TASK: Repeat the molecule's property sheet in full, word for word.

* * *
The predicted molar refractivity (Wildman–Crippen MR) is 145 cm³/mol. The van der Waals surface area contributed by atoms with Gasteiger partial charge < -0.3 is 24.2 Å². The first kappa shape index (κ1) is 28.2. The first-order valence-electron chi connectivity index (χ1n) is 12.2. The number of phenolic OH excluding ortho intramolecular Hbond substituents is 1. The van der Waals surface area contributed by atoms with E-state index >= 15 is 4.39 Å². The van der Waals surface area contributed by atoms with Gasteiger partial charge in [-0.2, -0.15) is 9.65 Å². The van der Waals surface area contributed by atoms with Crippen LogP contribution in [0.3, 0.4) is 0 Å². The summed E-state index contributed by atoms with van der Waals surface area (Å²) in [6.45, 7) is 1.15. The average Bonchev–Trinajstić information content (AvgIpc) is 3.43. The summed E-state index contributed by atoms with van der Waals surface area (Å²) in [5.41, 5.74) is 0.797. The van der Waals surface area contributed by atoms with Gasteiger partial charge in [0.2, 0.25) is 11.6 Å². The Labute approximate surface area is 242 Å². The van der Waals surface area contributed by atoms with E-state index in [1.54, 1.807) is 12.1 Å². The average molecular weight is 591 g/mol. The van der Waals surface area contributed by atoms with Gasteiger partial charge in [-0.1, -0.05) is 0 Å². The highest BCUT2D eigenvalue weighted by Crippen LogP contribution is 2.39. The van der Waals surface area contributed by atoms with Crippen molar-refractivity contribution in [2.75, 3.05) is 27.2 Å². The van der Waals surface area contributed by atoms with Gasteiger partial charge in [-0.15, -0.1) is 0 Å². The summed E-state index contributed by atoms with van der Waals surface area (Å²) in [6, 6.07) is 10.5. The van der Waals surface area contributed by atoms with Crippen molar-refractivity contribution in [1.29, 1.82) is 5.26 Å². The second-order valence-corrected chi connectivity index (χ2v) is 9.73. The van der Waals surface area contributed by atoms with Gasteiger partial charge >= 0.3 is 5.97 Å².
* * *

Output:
The predicted molar refractivity (Wildman–Crippen MR) is 145 cm³/mol. The van der Waals surface area contributed by atoms with Gasteiger partial charge < -0.3 is 24.2 Å². The first kappa shape index (κ1) is 28.2. The first-order valence-electron chi connectivity index (χ1n) is 12.2. The number of phenolic OH excluding ortho intramolecular Hbond substituents is 1. The van der Waals surface area contributed by atoms with E-state index >= 15 is 4.39 Å². The van der Waals surface area contributed by atoms with Gasteiger partial charge in [-0.2, -0.15) is 9.65 Å². The van der Waals surface area contributed by atoms with Crippen LogP contribution in [0.3, 0.4) is 0 Å². The summed E-state index contributed by atoms with van der Waals surface area (Å²) in [6.45, 7) is 1.15. The average Bonchev–Trinajstić information content (AvgIpc) is 3.43. The summed E-state index contributed by atoms with van der Waals surface area (Å²) in [5.41, 5.74) is 0.797. The van der Waals surface area contributed by atoms with Gasteiger partial charge in [0.2, 0.25) is 11.6 Å². The Labute approximate surface area is 242 Å². The van der Waals surface area contributed by atoms with E-state index in [1.54, 1.807) is 12.1 Å². The average molecular weight is 591 g/mol. The van der Waals surface area contributed by atoms with Gasteiger partial charge in [-0.1, -0.05) is 0 Å². The highest BCUT2D eigenvalue weighted by Crippen LogP contribution is 2.39. The van der Waals surface area contributed by atoms with Crippen molar-refractivity contribution in [2.75, 3.05) is 27.2 Å². The van der Waals surface area contributed by atoms with Gasteiger partial charge in [-0.15, -0.1) is 0 Å². The summed E-state index contributed by atoms with van der Waals surface area (Å²) in [6, 6.07) is 10.5. The van der Waals surface area contributed by atoms with Crippen molar-refractivity contribution in [1.29, 1.82) is 5.26 Å². The second-order valence-corrected chi connectivity index (χ2v) is 9.73. The van der Waals surface area contributed by atoms with Gasteiger partial charge >= 0.3 is 5.97 Å².